The Memory Labyrinth: Systems, Processes, and Boundaries

  • Robert A. Veselis


This topical quote was continued as “in the end that’s all there is.” In a sense this highlights how memory makes us uniquely human. As the human mind is the most complex creation in the universe, it stands to reason that memory embodies to a large extent this complexity. When memory fails in the end for some of us, a large portion of our being human also fails. In dementia some basic forms of memory do still exist and function, and functioning begins to rely more and more on stereotypical unconscious rather than recent autobiographical memories. During our whole lives unconscious memories allow us to function in an ever changing world by, for instance, jumping at a loud (potentially dangerous) noise, moving a piece of food to our mouth, or choosing a candy for unknown reasons from among dozens available. These unconscious memories seem to be implemented in the very core of our brains, and the question of whether consciousness can exist in the absence of memories is one of terminology. Certainly, conscious memories can be absent in the presence of consciousness, but a sine qua non of consciousness is the presence of working memory (memory of the here and now, even if the here and now is never remembered).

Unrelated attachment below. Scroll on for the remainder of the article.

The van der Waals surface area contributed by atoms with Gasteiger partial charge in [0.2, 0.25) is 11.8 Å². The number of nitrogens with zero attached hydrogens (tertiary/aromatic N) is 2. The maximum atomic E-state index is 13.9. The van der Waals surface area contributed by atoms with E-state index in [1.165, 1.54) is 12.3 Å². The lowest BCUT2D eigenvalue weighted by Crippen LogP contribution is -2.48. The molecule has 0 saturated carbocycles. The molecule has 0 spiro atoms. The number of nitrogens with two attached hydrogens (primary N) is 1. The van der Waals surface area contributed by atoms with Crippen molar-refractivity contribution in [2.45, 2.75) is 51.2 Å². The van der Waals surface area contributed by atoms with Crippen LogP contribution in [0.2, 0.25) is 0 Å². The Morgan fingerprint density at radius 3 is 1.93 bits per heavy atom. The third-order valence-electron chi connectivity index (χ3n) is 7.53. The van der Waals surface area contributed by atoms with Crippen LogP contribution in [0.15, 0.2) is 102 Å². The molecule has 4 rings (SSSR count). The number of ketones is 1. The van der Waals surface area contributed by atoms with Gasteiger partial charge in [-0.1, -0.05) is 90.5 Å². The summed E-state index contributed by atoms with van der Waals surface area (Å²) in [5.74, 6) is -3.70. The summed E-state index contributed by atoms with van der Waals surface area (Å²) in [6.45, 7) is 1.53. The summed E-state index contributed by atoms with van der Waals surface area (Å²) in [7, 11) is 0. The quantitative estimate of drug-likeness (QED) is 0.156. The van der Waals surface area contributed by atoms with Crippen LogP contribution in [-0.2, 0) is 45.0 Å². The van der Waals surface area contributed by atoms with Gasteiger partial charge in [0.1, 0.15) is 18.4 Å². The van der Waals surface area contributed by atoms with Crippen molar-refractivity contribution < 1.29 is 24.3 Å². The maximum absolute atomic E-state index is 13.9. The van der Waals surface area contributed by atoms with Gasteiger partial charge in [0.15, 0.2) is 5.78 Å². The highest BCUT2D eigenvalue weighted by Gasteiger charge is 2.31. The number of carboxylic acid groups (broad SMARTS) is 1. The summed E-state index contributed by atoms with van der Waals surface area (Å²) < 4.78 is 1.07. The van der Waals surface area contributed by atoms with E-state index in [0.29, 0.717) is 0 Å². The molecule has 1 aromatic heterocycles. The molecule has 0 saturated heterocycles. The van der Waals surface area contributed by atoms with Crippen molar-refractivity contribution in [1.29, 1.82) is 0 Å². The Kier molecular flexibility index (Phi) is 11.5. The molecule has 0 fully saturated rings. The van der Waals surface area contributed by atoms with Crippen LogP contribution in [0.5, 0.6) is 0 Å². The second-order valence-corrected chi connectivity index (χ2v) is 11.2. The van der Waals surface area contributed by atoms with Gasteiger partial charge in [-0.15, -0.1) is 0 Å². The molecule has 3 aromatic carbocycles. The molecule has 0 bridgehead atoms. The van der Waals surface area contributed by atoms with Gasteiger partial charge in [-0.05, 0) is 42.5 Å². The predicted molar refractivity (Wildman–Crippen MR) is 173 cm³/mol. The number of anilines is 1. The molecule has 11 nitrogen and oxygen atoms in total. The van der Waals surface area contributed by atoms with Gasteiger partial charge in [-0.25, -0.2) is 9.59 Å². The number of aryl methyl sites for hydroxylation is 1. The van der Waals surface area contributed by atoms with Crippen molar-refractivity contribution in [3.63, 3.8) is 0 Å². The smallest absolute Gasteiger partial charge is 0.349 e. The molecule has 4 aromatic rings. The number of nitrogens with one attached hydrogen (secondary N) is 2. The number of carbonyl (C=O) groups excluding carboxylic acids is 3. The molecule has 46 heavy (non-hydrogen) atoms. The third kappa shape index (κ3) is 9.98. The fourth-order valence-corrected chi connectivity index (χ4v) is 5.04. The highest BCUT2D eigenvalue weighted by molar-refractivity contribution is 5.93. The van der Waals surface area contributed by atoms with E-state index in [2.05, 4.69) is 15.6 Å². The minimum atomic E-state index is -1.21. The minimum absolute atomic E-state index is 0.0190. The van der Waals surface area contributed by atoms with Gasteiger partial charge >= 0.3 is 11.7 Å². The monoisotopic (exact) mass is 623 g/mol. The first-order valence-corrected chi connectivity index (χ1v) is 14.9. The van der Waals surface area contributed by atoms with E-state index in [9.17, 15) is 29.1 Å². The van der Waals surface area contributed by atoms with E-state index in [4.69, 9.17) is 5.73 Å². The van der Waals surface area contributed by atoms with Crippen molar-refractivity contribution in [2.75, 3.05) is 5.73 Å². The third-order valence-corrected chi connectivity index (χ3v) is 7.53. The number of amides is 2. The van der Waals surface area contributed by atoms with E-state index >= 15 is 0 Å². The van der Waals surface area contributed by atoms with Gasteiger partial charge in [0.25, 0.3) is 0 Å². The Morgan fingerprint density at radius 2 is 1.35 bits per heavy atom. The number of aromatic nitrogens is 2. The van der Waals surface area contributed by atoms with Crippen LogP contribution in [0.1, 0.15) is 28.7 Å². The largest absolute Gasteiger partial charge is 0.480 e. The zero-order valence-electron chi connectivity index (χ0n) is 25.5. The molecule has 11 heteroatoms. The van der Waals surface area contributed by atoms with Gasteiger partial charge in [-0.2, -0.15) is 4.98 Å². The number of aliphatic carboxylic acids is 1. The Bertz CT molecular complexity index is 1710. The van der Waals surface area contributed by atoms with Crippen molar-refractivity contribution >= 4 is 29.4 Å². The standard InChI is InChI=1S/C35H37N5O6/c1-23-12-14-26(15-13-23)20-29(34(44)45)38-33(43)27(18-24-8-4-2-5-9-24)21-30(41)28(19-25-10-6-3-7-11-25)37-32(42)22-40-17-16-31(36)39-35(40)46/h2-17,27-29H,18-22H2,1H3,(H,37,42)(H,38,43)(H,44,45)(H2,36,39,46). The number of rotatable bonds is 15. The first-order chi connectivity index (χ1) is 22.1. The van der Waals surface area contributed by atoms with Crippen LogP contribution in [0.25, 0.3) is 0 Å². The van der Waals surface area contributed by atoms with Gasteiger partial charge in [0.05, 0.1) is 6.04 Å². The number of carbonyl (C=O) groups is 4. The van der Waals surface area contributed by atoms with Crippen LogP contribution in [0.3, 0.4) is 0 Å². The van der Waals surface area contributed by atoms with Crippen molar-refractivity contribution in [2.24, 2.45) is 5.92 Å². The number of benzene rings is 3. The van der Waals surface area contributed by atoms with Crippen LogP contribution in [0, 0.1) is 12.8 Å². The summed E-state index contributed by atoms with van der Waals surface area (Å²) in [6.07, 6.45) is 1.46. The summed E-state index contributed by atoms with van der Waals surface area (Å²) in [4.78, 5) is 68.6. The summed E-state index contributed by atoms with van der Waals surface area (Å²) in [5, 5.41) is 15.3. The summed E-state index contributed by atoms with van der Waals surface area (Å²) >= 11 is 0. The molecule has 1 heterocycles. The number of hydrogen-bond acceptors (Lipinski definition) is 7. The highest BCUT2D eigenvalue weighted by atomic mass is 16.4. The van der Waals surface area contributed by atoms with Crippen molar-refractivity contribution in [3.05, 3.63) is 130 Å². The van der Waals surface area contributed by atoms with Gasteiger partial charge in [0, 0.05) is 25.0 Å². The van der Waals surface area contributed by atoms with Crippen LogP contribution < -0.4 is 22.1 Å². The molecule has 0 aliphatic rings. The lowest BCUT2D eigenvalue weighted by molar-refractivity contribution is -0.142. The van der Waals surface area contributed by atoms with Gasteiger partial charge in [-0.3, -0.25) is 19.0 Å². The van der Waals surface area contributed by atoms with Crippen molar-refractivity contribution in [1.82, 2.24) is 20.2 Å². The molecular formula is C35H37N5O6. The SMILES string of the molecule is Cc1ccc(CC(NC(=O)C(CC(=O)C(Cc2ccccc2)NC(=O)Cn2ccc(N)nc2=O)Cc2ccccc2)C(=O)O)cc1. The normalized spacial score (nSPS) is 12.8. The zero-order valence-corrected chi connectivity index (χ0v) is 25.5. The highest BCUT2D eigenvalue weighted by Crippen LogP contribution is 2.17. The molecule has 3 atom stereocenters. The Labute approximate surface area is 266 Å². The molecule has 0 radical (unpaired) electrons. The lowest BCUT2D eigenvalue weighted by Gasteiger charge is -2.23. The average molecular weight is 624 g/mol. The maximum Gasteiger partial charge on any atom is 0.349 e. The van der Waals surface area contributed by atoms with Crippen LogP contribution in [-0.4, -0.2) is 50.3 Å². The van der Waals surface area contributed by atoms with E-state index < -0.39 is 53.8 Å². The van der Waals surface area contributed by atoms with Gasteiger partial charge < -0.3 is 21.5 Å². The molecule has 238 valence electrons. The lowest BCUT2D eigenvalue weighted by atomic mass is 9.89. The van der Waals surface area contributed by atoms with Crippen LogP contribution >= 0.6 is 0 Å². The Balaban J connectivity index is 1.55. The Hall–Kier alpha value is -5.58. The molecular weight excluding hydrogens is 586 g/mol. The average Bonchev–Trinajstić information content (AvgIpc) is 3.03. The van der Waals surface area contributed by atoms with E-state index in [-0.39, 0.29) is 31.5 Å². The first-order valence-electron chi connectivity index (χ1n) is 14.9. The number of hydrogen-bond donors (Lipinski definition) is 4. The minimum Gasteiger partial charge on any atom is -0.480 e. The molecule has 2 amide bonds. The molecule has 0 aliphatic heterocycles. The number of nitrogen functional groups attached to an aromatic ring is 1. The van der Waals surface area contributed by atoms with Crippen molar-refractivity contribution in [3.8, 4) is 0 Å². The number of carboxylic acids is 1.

Amygdala/physiology anesthetics Intravenous/pharmacology Anesthetics/pharmacology Brain/drug effects Consciousness Consciousness/drug effects Hippocampus/physiology Memory Memory/drug effects Memory, episodic Memory, short-term Memory, long-term Propofol/pharmacology Receptors, GABA-A/drug effects 


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© Springer International Publishing AG 2017

Authors and Affiliations

  1. 1.AnesthesiologyMemorial Sloan Kettering Cancer CenterNew YorkUSA

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